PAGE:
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Sensei Ireland Says

A word from the Sensei





Bill Ireland, Sensei

19 Aug 2007

I have heard it said that kata is a waste of time, and it has no benefit to learning karate or defending yourself.  If your thoughts on kata are such, then you are correct, since you will never benefit from what kata has to offer. It is not my purpose to lead anyone to believe that I have the martial arts knowledge to fully understand the reason for the development of kata. But I believe that the masters of all traditional styles of martial arts developed and incorporated kata in their training for a reason. All I can do is put forth my ideas and allow you to apply or reject what is relevant to you.

Kata by definition is a formal exercise with prearranged movements.  As we begin training, the kata are seemingly simple and beginning students will walk through them with little effort. The kata will not appear to have any life or purpose and the practitioner will see little or no benefit to it. Kata allows us to teach students how to put several different movements and techniques together.  As the student develops their karate techniques, i.e. strikes, blocks and taisabaki, it is up to the instructor to ensure they apply these new skills to their kata.  Now we see the kata begin to take on a life as the student develops, and their skill increases.

It is the instructor’s duty to start teaching the student how to use the movements in kata to develop power for the techniques by having their strikes and blocks land just before their body movement stops, plus using the twists and turns in kata to generate power for throws and escapes, as well as strikes and blocks.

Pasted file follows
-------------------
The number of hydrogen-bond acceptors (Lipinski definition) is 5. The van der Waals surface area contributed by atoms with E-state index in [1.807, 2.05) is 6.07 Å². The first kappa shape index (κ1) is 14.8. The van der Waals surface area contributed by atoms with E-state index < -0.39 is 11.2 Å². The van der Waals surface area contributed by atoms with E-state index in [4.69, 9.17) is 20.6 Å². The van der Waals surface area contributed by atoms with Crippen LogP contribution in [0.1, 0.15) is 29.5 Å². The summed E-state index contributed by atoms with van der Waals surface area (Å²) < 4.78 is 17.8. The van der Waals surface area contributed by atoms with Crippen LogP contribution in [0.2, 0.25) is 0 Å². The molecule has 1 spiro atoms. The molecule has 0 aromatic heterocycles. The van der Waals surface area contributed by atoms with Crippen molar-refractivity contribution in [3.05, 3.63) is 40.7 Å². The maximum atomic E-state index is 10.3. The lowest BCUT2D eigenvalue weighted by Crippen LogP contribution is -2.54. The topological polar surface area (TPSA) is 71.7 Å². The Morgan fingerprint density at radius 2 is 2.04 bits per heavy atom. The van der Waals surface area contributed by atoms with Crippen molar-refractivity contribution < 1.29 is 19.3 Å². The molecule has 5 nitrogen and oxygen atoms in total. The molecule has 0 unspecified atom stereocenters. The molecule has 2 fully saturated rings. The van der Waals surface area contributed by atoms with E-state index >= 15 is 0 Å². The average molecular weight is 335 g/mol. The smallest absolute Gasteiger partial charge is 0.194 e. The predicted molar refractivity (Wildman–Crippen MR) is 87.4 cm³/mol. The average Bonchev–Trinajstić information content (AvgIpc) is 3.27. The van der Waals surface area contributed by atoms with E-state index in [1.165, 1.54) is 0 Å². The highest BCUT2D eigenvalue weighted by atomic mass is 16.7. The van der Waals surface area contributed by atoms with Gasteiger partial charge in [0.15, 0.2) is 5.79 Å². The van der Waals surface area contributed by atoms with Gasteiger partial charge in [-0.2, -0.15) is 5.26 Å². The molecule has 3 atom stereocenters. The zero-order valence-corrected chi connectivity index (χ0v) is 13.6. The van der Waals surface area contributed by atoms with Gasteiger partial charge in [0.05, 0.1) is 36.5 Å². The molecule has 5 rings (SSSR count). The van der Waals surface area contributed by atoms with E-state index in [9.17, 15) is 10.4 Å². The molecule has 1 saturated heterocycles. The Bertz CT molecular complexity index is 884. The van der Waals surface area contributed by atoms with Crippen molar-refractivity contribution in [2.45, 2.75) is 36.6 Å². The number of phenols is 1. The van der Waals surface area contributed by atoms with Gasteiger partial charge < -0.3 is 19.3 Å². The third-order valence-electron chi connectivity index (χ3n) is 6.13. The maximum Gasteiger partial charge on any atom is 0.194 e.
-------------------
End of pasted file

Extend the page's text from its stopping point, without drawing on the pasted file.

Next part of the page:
Kata also teaches the student to focus. The student must learn to concentrate on the movements required to perform the kata, as well as the proper focus of their techniques, all the while achieving a balance between focus and zanshin, which means ‘total awareness’. Kata once learned is not restrictive, as the student can then start examining where he could go and what different techniques can be done from any point within the kata.

I feel that kata gives the practitioner an opportunity to practice techniques that cannot be done to another student without causing grave injury. But, the student must learn to imagine their opponent, and visualize what is happening at that moment to cause the response applied in the kata, as well as the results of the action. Not only is kata about striking and blocking; it is, in my mind, more about moving efficiently. We all have seen any number of martial arts movies with an array of fight scenes. The martial artists in these movies have taken kata to the apex of their ability. They are performing a prearranged set of movements to produce the visual reality of a fight. When a karateka can make the viewer visualize his opponent then he has given his kata life and mastered it.

I use kata in the classroom as a tool to help me determine what techniques and skills the student needs to learn or perfect, as well as a way to teach how to move their body to learn taisabaki.  As I try to understand the techniques in a kata I also strive to perfect the movement of my body to produce as much power possible for the technique with the least amount of energy spent. It will be a life long pursuit, but for the true martial artist, Karate is about the journey - there is not an end to what can be discovered. Don’t discard kata as one of the tools available to you for your quest for knowledge and understanding.

Bill Ireland Sensei
The Tradition Athens Alabama

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